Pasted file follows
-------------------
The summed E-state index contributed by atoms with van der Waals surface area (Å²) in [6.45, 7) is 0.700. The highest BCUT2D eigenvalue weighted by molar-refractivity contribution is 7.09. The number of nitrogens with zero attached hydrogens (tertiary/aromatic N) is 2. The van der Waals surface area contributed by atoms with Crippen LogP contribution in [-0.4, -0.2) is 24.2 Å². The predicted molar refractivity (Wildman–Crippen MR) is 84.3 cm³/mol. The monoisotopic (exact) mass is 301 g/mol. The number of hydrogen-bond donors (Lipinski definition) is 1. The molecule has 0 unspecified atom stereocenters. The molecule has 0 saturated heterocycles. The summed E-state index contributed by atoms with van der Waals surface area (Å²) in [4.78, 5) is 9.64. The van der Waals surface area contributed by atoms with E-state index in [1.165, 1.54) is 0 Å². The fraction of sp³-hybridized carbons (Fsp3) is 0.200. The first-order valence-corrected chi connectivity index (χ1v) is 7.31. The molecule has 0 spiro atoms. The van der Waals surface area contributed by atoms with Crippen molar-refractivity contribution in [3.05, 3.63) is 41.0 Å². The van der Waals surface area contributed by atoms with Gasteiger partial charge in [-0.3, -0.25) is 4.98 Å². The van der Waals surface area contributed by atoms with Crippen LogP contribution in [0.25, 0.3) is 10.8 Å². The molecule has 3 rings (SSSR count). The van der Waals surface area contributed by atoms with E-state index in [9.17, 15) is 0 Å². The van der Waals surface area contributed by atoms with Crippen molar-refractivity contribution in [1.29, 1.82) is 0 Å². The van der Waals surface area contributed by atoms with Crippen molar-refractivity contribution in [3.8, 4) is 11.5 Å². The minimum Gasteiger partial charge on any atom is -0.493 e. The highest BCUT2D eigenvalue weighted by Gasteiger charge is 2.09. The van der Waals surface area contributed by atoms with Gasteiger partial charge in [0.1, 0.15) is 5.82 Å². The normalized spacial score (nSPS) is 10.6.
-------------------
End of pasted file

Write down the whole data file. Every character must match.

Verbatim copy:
The summed E-state index contributed by atoms with van der Waals surface area (Å²) in [6.45, 7) is 0.700. The highest BCUT2D eigenvalue weighted by molar-refractivity contribution is 7.09. The number of nitrogens with zero attached hydrogens (tertiary/aromatic N) is 2. The van der Waals surface area contributed by atoms with Crippen LogP contribution in [-0.4, -0.2) is 24.2 Å². The predicted molar refractivity (Wildman–Crippen MR) is 84.3 cm³/mol. The monoisotopic (exact) mass is 301 g/mol. The number of hydrogen-bond donors (Lipinski definition) is 1. The molecule has 0 unspecified atom stereocenters. The molecule has 0 saturated heterocycles. The summed E-state index contributed by atoms with van der Waals surface area (Å²) in [4.78, 5) is 9.64. The van der Waals surface area contributed by atoms with E-state index in [1.165, 1.54) is 0 Å². The fraction of sp³-hybridized carbons (Fsp3) is 0.200. The first-order valence-corrected chi connectivity index (χ1v) is 7.31. The molecule has 0 spiro atoms. The van der Waals surface area contributed by atoms with Crippen molar-refractivity contribution in [3.05, 3.63) is 41.0 Å². The van der Waals surface area contributed by atoms with Gasteiger partial charge in [-0.3, -0.25) is 4.98 Å². The van der Waals surface area contributed by atoms with Crippen LogP contribution in [0.25, 0.3) is 10.8 Å². The molecule has 3 rings (SSSR count). The van der Waals surface area contributed by atoms with E-state index in [9.17, 15) is 0 Å². The van der Waals surface area contributed by atoms with Crippen molar-refractivity contribution in [1.29, 1.82) is 0 Å². The van der Waals surface area contributed by atoms with Crippen molar-refractivity contribution in [3.8, 4) is 11.5 Å². The minimum Gasteiger partial charge on any atom is -0.493 e. The highest BCUT2D eigenvalue weighted by Gasteiger charge is 2.09. The van der Waals surface area contributed by atoms with Gasteiger partial charge in [0.1, 0.15) is 5.82 Å². The normalized spacial score (nSPS) is 10.6.